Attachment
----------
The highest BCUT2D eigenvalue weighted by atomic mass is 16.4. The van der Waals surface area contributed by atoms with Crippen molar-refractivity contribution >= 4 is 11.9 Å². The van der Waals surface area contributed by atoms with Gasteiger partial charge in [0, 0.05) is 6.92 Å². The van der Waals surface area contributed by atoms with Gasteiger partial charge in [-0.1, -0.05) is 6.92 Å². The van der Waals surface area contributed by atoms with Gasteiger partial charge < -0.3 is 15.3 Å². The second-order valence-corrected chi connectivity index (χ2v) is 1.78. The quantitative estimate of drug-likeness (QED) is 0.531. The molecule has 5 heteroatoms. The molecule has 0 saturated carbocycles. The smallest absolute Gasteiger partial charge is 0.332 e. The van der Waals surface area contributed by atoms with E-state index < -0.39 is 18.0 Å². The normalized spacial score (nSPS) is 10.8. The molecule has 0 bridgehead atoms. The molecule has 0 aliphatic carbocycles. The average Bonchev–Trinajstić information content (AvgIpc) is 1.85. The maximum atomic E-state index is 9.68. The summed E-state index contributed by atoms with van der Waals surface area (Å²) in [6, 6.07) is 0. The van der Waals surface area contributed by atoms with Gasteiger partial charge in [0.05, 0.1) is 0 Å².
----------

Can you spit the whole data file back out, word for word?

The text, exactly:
The highest BCUT2D eigenvalue weighted by atomic mass is 16.4. The van der Waals surface area contributed by atoms with Crippen molar-refractivity contribution >= 4 is 11.9 Å². The van der Waals surface area contributed by atoms with Gasteiger partial charge in [0, 0.05) is 6.92 Å². The van der Waals surface area contributed by atoms with Gasteiger partial charge in [-0.1, -0.05) is 6.92 Å². The van der Waals surface area contributed by atoms with Gasteiger partial charge < -0.3 is 15.3 Å². The second-order valence-corrected chi connectivity index (χ2v) is 1.78. The quantitative estimate of drug-likeness (QED) is 0.531. The molecule has 5 heteroatoms. The molecule has 0 saturated carbocycles. The smallest absolute Gasteiger partial charge is 0.332 e. The van der Waals surface area contributed by atoms with E-state index < -0.39 is 18.0 Å². The normalized spacial score (nSPS) is 10.8. The molecule has 0 bridgehead atoms. The molecule has 0 aliphatic carbocycles. The average Bonchev–Trinajstić information content (AvgIpc) is 1.85. The maximum atomic E-state index is 9.68. The summed E-state index contributed by atoms with van der Waals surface area (Å²) in [6, 6.07) is 0. The van der Waals surface area contributed by atoms with Gasteiger partial charge in [0.05, 0.1) is 0 Å².